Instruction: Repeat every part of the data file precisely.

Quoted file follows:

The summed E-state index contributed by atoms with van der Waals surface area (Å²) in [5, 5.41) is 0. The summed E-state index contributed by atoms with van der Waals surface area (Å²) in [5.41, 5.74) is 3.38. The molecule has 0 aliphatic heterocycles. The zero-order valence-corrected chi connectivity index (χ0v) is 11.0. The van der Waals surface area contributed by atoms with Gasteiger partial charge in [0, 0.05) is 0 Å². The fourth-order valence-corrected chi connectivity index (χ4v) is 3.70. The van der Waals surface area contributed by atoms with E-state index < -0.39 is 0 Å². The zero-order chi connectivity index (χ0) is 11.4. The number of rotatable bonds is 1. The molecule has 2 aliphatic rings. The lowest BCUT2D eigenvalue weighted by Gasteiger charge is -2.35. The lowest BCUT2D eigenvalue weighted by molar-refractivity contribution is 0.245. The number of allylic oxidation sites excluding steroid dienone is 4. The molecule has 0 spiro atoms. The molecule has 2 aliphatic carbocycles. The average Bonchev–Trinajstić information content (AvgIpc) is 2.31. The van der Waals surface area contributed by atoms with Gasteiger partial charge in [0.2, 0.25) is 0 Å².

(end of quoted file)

The summed E-state index contributed by atoms with van der Waals surface area (Å²) in [5, 5.41) is 0. The summed E-state index contributed by atoms with van der Waals surface area (Å²) in [5.41, 5.74) is 3.38. The molecule has 0 aliphatic heterocycles. The zero-order valence-corrected chi connectivity index (χ0v) is 11.0. The van der Waals surface area contributed by atoms with Gasteiger partial charge in [0, 0.05) is 0 Å². The fourth-order valence-corrected chi connectivity index (χ4v) is 3.70. The van der Waals surface area contributed by atoms with E-state index < -0.39 is 0 Å². The zero-order chi connectivity index (χ0) is 11.4. The number of rotatable bonds is 1. The molecule has 2 aliphatic rings. The lowest BCUT2D eigenvalue weighted by Gasteiger charge is -2.35. The lowest BCUT2D eigenvalue weighted by molar-refractivity contribution is 0.245. The number of allylic oxidation sites excluding steroid dienone is 4. The molecule has 0 spiro atoms. The molecule has 2 aliphatic carbocycles. The average Bonchev–Trinajstić information content (AvgIpc) is 2.31. The van der Waals surface area contributed by atoms with Gasteiger partial charge in [0.2, 0.25) is 0 Å².